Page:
06 February 2009

Koel

koel

the vibrant call comes shrill
and haunting in – a male
Koel’s heartrending voice
retells at night a cuckoo’s choice
distressed with poignancy

no-one is completely free
of omnipresent anguish he
expresses well in simple notes
repetitive from loft of tree –
one rarely sees the red-eyed bird

we know for whom his calls
beseech – a fleeting rainbird’s
raiment drifts in mist that cools
at dawn’s debouche – and there
she flits, trills a shy reply
© 22 September 2008, I. D. Carswell

Koel - Eudynamys scolopacea
When the summer rain comes, so does the distinctive call of the koel, or rainbird. These large cuckoos call during their breeding season from September to February, which corresponds to the summer rain season in many areas. You can hear them day and night, but their call seems especially haunting after dark.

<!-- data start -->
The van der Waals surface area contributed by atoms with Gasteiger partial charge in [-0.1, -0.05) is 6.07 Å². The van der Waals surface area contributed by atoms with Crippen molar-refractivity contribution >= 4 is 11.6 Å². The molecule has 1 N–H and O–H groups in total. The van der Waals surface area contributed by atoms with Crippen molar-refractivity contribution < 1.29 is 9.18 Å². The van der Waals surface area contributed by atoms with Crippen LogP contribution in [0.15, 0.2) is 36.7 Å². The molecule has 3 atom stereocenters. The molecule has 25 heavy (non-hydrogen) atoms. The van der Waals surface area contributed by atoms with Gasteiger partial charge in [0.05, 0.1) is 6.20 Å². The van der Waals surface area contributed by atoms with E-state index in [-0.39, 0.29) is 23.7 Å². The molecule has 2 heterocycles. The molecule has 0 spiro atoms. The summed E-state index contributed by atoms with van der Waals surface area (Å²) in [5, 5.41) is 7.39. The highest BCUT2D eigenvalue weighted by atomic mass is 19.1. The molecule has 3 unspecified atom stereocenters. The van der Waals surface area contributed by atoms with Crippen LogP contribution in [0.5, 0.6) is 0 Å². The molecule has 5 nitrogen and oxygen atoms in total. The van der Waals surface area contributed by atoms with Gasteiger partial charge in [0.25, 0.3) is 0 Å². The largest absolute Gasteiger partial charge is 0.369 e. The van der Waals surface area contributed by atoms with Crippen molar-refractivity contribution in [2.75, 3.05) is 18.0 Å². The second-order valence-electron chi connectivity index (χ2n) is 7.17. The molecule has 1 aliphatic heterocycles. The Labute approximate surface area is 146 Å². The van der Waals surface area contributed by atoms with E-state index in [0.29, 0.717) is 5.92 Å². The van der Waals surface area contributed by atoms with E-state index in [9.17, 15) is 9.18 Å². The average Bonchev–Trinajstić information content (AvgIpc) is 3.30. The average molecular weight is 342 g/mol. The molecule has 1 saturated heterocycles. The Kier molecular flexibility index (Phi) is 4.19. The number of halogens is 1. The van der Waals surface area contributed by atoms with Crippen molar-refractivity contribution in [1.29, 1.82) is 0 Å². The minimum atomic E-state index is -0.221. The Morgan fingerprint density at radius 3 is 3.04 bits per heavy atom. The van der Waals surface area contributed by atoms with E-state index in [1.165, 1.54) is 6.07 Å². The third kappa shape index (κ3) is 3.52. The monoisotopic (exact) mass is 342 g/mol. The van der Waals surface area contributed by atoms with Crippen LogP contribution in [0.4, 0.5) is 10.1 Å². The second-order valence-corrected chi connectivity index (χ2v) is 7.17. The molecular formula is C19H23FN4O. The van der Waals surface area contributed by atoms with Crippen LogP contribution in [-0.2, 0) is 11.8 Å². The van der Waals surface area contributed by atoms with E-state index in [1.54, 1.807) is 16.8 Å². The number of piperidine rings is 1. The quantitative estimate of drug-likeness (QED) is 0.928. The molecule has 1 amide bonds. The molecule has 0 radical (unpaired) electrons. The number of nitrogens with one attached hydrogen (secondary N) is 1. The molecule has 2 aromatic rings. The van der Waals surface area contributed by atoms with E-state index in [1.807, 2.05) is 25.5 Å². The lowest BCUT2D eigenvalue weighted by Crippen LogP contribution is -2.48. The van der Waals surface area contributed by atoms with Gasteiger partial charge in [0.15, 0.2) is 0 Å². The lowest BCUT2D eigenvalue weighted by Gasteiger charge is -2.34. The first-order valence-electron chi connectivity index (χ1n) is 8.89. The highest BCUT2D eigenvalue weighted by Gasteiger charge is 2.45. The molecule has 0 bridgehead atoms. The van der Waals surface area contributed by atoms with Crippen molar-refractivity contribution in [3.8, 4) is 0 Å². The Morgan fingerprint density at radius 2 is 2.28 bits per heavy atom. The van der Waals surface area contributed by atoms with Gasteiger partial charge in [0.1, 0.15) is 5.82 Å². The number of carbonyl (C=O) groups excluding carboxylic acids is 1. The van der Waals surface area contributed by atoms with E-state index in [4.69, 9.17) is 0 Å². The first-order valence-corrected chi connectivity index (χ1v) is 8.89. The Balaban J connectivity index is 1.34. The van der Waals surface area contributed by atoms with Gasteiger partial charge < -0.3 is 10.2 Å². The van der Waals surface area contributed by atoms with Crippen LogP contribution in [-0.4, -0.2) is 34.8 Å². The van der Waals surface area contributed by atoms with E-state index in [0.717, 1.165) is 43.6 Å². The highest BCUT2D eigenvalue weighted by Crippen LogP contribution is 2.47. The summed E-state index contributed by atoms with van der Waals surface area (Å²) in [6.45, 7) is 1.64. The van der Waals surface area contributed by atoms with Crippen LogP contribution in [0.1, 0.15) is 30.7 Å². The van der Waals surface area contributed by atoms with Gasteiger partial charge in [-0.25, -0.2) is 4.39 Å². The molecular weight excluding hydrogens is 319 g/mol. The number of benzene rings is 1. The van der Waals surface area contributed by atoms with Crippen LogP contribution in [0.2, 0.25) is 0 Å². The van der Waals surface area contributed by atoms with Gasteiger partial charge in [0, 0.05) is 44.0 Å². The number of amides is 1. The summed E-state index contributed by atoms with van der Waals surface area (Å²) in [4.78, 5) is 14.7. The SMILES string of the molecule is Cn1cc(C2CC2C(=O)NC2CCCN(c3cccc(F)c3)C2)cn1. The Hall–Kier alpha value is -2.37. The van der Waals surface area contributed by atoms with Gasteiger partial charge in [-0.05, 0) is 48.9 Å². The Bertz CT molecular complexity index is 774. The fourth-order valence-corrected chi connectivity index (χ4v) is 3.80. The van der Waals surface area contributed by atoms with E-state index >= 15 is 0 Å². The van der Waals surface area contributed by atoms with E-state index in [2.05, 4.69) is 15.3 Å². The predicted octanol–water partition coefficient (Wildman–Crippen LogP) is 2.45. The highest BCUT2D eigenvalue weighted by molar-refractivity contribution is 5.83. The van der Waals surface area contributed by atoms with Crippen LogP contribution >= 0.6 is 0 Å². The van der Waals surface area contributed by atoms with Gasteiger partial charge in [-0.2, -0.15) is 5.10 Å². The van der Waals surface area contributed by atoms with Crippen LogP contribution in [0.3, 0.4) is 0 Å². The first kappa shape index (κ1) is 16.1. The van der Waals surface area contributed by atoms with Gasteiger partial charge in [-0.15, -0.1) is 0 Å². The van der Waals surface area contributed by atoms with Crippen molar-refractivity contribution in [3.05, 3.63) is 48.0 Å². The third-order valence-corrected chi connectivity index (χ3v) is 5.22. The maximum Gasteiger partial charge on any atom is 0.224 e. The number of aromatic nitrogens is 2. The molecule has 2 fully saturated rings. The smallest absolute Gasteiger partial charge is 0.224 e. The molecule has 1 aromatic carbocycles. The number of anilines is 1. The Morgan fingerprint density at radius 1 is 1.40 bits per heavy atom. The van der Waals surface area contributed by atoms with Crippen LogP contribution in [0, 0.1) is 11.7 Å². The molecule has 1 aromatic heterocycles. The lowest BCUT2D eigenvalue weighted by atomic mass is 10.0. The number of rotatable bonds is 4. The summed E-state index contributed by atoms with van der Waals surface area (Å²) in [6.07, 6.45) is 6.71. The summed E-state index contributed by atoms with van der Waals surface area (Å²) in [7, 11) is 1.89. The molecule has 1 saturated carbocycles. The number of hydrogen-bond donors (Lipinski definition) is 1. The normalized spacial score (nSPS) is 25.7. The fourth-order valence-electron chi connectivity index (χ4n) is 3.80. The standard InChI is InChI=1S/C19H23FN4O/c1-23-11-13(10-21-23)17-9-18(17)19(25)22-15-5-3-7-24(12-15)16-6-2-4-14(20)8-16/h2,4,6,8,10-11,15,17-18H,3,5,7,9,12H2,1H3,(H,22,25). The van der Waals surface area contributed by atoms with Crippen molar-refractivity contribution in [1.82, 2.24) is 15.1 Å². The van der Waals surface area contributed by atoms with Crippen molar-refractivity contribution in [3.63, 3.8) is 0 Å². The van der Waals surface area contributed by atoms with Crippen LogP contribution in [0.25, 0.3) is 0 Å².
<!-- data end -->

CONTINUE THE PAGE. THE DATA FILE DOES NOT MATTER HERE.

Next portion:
Koels are migratory birds that travel to Australia to breed, arriving in south-east Queensland in spring and staying until March-April when they head back to Indonesia. Australian stopovers also include coastal areas in northern Australia and down the east coast to Victoria.

Male koels are blue-black with a striking red eye and a long tail. Females are slightly smaller, with a black face, chestnut throat, red eye and olive or green beak. Females leave the hard work to someone else, laying a single egg in another bird's nest and leaving them to raise her chick. You can often spot males perched in high positions calling and displaying, but koels are shy and are unlikely to let you approach them.